How would I integrate the following: $$ \int \frac{c}{\sin(t)\sqrt{\sin^2(t) - c^2}} \, dt $$

Here $c$ is a constant. I have tried numerous substitutions, but I just can't seem to get the right one. Integration by parts does not seem to be of any help either.

  • $\begingroup$ Ignore my previous comment, which was incorrect. This integral can be done, but it is tricky. $\endgroup$ – David H Oct 29 '13 at 16:39
  • $\begingroup$ $x = \sin t$ may help. I get a rather ugly but perhaps tractable integral. $\endgroup$ – rogerl Oct 29 '13 at 16:53
  • 1
    $\begingroup$ $x = \cot t$ will transform the integral to something familiar. $\endgroup$ – achille hui Oct 29 '13 at 17:01
  • $\begingroup$ I would recommend $u=\cos t$, or even $u=\cos t/\sqrt{\sin^2t-c^2}$. $\endgroup$ – mickep Jan 3 '16 at 21:05

As suggested by @achille hui, one may use the substitution $u\leadsto\cot t$, to get $\mathrm{d}t=-\sin^2t\,\mathrm{d}u$, and using the fact that $$\sin t=\dfrac1{\sqrt{1+\cot^2t}}=\dfrac1{\sqrt{1+u^2}},\tag{$0\lt t\lt\pi$}$$ we have $$\int \dfrac{c}{\sin t\sqrt{\sin^2 t-c^2}}\,\mathrm{d}t=-c\int\dfrac{\tfrac{1}{\sqrt{1+u^2}}}{\sqrt{\left(\tfrac{1}{\sqrt{1+u^2}}\right)^2-c^2}}\,\mathrm{d}u=-c\int\dfrac1{\sqrt{1-c^2(1+u^2)}}\,\mathrm{d}u.$$ Making use of the substitution $1+u^2\leadsto v$ shows that the evaluation of this integral boils down to computing the familiar $$\int\dfrac1{\sqrt{v-v^2}}\mathrm dv.$$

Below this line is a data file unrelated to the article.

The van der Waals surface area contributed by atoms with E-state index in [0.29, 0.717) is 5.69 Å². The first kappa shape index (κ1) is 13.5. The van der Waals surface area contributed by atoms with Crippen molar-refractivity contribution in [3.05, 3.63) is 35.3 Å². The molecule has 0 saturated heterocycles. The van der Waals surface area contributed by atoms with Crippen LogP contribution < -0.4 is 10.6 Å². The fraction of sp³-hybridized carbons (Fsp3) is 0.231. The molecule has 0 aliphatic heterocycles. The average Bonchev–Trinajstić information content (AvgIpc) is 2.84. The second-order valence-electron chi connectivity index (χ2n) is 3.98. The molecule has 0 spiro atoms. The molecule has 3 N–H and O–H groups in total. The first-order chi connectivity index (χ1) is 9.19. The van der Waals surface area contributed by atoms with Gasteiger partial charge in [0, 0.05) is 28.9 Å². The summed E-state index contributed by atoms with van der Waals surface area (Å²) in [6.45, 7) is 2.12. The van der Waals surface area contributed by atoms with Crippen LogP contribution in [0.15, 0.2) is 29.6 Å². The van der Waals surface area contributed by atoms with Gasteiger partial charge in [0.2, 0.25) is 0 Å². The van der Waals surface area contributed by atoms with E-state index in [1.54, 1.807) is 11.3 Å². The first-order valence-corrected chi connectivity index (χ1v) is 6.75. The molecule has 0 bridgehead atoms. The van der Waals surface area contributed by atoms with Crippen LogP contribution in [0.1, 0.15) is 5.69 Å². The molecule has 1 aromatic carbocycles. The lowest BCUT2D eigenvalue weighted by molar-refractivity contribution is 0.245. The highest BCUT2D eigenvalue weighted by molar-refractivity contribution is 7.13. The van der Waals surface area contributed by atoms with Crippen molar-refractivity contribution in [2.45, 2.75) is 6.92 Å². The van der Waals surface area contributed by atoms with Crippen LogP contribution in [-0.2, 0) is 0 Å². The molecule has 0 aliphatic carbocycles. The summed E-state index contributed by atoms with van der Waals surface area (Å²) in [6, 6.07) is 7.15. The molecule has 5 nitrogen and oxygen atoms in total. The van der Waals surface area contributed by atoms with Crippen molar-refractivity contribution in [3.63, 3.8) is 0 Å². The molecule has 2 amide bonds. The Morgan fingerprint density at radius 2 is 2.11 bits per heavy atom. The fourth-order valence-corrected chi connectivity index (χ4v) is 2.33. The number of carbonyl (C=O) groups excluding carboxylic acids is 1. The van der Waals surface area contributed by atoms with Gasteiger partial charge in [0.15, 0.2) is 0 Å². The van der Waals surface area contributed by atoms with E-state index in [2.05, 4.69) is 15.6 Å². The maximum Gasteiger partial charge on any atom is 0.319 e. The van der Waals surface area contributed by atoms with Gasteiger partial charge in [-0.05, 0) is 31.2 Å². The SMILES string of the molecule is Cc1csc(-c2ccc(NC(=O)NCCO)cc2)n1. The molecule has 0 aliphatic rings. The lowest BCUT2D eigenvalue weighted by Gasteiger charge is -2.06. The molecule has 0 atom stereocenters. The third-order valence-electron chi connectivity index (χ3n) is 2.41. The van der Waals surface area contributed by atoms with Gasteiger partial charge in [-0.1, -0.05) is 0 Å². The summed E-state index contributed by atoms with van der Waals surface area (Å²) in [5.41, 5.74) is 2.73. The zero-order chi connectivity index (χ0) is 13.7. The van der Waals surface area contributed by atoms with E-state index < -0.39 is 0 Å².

Your Answer

By clicking “Post Your Answer”, you agree to our terms of service, privacy policy and cookie policy

Not the answer you're looking for? Browse other questions tagged or ask your own question.